We calculate at this point also the gravitational masse of the two other two-particle systems
mg((p,E)-system) = mP – me and mg((P,E)-system) = 0.
On the other side, the inertial masses of the (e,P) and (e,p) systems are
mi(H) = mp + me – 13.6 eV/c^2 and mi(positronium) = 2∙me – 6.8 eV/c^2.
Obviously the two kinds of masses mg and mi are different for the hydrogen atom, (e,P), and for the positronium, (e,p) in the “ground states”.
As the inertial masses cannot be negative, we could ask for the case what happens if the bound energy of (e,p) is equal to 2∙me∙c^2, that is if mi((e,p)-system) = 0? The energy of the (e,p)-system cannot be lower as 2∙me∙c^2. We identify this state with the electron-neutrino νe at the bound energy E(νe, bound) = 2∙me∙c^2. With this bound energy and the reduced mass m’(e,p) = me/2 we get, according the formula for h, another value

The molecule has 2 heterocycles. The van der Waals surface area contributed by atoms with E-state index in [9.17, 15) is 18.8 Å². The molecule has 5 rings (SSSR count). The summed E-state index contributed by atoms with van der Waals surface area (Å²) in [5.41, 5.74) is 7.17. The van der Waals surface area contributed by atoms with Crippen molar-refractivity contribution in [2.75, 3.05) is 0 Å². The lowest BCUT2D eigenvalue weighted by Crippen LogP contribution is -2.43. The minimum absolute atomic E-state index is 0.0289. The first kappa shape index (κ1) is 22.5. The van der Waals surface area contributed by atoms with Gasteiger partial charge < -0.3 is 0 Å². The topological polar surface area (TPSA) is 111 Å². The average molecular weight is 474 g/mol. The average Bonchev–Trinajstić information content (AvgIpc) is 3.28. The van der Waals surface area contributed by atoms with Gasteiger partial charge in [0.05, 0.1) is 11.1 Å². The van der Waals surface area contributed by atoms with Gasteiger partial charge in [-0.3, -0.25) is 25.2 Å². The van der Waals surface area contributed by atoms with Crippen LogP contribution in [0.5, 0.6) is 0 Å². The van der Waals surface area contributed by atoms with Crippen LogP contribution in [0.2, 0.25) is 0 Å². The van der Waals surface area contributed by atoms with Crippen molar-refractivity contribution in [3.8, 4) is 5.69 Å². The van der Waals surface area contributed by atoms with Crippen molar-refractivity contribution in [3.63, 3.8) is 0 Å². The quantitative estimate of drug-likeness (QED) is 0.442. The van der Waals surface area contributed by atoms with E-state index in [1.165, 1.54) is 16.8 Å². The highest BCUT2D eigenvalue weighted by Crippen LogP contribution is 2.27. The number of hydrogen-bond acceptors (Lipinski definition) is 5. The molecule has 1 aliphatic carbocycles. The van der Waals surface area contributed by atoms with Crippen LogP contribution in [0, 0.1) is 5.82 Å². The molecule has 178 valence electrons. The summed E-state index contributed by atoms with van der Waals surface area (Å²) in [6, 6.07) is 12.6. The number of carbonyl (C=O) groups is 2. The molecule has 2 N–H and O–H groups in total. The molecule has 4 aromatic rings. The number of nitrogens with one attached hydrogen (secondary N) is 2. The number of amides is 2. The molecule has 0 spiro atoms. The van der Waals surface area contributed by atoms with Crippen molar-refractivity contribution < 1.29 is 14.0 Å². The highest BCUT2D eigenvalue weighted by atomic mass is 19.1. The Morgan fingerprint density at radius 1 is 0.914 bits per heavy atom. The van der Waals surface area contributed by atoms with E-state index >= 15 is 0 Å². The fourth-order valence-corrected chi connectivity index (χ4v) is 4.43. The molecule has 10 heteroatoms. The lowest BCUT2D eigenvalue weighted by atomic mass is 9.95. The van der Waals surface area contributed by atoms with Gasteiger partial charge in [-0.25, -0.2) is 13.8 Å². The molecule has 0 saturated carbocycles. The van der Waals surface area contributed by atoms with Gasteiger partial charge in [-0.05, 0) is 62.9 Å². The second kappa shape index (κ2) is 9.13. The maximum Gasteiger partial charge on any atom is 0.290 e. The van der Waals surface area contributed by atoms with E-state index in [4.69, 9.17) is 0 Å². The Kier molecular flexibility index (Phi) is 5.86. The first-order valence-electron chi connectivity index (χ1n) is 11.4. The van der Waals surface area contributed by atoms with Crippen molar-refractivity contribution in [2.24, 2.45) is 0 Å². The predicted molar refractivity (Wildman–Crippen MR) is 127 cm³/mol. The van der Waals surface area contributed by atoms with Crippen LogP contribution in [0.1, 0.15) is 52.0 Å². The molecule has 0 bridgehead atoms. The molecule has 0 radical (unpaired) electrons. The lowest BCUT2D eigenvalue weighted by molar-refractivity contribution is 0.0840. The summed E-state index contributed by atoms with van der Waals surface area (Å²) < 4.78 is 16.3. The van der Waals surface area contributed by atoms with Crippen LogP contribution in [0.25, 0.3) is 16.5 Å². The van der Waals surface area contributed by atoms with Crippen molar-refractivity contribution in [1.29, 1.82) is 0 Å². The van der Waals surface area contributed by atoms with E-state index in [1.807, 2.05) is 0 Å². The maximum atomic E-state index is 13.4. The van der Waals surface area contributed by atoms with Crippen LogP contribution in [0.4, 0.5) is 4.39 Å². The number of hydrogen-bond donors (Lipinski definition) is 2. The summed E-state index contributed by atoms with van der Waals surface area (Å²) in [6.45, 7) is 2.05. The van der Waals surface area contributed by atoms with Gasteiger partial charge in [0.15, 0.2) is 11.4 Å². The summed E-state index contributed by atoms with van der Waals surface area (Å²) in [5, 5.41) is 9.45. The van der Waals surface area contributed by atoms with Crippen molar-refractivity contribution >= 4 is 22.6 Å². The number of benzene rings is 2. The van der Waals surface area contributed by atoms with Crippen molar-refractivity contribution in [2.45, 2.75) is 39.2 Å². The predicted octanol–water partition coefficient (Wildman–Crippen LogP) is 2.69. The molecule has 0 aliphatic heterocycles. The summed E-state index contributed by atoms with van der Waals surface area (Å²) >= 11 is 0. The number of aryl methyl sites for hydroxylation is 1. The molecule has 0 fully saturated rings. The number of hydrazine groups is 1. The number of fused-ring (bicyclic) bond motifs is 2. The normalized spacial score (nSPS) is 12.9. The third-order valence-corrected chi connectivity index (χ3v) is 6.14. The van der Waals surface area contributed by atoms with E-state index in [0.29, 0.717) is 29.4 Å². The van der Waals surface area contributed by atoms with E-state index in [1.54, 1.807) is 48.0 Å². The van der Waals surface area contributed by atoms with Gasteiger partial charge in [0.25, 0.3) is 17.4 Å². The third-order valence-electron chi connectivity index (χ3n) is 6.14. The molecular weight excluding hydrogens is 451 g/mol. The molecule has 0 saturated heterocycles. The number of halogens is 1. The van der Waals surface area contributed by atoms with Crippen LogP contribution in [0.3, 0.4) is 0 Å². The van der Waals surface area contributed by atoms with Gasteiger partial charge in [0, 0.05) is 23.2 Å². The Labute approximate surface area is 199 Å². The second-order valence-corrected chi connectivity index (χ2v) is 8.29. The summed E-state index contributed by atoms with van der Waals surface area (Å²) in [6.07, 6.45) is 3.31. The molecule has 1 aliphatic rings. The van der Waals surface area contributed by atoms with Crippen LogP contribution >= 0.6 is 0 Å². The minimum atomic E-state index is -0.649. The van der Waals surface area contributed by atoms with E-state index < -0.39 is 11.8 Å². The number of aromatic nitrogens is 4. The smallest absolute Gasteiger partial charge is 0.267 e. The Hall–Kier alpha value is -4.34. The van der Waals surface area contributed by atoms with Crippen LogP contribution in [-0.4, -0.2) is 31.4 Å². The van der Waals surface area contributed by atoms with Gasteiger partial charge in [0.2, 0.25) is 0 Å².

h0 = e^2/2c∙(me/(2∙4∙me))^1/2= e2/2c∙(1/8)^1/2 = h/387.

This new constant h0 fixes as well the state of electron-neutrino νe =(e,p), as also the proton-neutrino νP =(P,E). For the neutrinos are as well the gravitational masses as the inertial masses zero, and we remark, the masse of the composing particles, e, p, respectively P and E, are not annihilated at the building of the neutrinos. This is a hint that masses cannot be converted in energy; masses are not equivalent to the energy.
If we take the value of h0 also for the (e,P)-system, we get a new bound energy

E((e,P)-system;bound) = 2.04 MeV,

and we identify this state with the stable neutron N0. The gravitational mass of N0 remains the same as for the hydrogen atom, however, the inertial mass is changed

mi(N0) = mP + me – 2.04 MeV/c^2.

The inertial mass mi(N0) is smaller than the inertial mass of the hydrogen atom and mi(N0) is smaller than the gravitational masses of N0, mg(N0), and smaller than that of the gravitational mass of the hydrogen atom. We notice, mg(N0) = mg(H).